Healthy Headlines: Things you need to know about chest pains, calling 911 — every moment counts

St. Elizabeth Healthcare It’s the moment of truth: your chest hurts and you’re having a hard time catching your breath. Your loved one wants to call 911 but you’re not so sure – it could just be indigestion or something minor. You decide to have your loved one drive you over to the ER. After all, 911 is for emergencies – and surely your chest pain isn’t an actual emergency, right? Wrong....

CAST’s Spring Awakening show to be followed by talkback sessions with Lindner Center of HOPE

When the curtains close on Commonwealth Artists Student Theatre’s (CAST’s) upcoming Spring Awakening production, the show’s participants and audience will be left with difficult questions about mental health issues raised in the performance. Tracy Cummings, MD, Chief of Child and Adolescent Psychiatry at the Lindner Center of HOPE, and Dr. Lorene Walter, MD, Medical Director of Mindful Transitions...

More children in Kentucky getting breakfast, lunch through federally funded summer nutrition programs

By Nadia Ramlagan Public News Service More children in Kentucky are getting their breakfast and lunch through federally funded summer nutrition programs, according to a report released by the Food Research and Action Center. The state has expanded the sites where children can get free summer meals beyond schools – to libraries, YMCAs, churches and parks – to nearly 2,000 locations. That’s...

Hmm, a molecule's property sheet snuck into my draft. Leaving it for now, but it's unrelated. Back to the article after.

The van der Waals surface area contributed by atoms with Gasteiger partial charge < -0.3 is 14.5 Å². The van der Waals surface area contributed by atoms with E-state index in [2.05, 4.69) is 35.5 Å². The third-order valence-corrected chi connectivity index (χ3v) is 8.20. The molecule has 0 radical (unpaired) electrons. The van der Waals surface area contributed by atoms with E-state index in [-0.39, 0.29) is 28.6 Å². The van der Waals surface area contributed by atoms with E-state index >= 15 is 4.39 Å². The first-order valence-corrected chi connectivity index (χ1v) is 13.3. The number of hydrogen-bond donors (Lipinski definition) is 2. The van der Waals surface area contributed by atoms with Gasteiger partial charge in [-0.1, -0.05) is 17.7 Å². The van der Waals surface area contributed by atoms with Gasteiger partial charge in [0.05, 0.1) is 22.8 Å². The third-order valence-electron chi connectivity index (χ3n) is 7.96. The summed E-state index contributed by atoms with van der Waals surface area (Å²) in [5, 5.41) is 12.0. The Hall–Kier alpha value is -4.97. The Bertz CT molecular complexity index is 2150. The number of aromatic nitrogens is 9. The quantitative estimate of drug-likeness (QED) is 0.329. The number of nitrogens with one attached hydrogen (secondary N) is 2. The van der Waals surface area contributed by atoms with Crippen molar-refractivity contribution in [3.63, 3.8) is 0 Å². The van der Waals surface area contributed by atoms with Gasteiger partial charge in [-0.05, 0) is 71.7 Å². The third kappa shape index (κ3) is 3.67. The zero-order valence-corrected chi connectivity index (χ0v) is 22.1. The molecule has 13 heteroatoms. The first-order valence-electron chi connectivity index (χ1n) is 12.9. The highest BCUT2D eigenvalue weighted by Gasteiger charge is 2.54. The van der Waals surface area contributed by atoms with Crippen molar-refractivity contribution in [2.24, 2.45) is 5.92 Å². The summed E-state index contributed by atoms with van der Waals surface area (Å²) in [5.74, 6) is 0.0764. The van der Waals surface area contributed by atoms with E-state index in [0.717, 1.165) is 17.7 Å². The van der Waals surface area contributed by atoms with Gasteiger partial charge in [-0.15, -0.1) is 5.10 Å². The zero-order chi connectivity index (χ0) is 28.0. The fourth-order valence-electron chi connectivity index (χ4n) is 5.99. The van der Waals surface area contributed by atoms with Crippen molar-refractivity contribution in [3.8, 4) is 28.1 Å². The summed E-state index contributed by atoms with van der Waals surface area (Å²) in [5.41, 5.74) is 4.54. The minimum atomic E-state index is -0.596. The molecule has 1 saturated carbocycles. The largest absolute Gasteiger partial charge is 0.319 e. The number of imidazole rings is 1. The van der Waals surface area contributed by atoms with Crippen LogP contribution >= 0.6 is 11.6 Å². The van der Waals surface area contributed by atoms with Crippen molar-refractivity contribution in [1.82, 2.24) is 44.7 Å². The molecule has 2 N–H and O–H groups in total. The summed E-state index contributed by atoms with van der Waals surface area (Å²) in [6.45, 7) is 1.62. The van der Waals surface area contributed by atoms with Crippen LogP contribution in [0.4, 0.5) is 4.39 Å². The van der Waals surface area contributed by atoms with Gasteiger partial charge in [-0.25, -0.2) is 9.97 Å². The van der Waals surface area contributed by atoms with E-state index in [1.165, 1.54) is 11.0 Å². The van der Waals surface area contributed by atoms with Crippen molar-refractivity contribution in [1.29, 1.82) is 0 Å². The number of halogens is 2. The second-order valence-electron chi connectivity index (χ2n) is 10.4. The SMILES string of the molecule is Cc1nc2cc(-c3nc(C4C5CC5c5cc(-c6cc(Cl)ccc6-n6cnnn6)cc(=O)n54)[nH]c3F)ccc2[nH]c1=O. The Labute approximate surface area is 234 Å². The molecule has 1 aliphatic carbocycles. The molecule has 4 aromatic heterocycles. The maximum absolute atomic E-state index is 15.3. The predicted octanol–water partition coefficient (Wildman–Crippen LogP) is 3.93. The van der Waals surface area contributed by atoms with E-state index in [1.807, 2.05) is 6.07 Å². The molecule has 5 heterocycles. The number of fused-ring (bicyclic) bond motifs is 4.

Charter Senior Living is new manager of senior living community formerly know as Brookdale Edgewood

Charter Senior Living, one of the nation’s leading senior living management firms, has been selected as the new management team for Brookdale Edgewood, located in Edgewood. The community will be renamed Charter Senior Living of Edgewood. This management acquisition expands the number of Charter Senior Living communities to 14 across nine states. “We are pleased to welcome the residents, families,...

Kentuckians continue losing Medicaid coverage for unexplained reasons; bureaucratic hurdles an issue

By Nadia Ramlagan Public News Service Some Kentuckians are losing Medicaid coverage, and don’t know why. According to the health care consumers group Families USA, the percentage of Medicaid enrollees in Kentucky dropped by 4 percent between 2017 and 2018, mirroring a national trend. Authors of a report by the group say that annual, or even monthly, eligibility re-determination processes, which...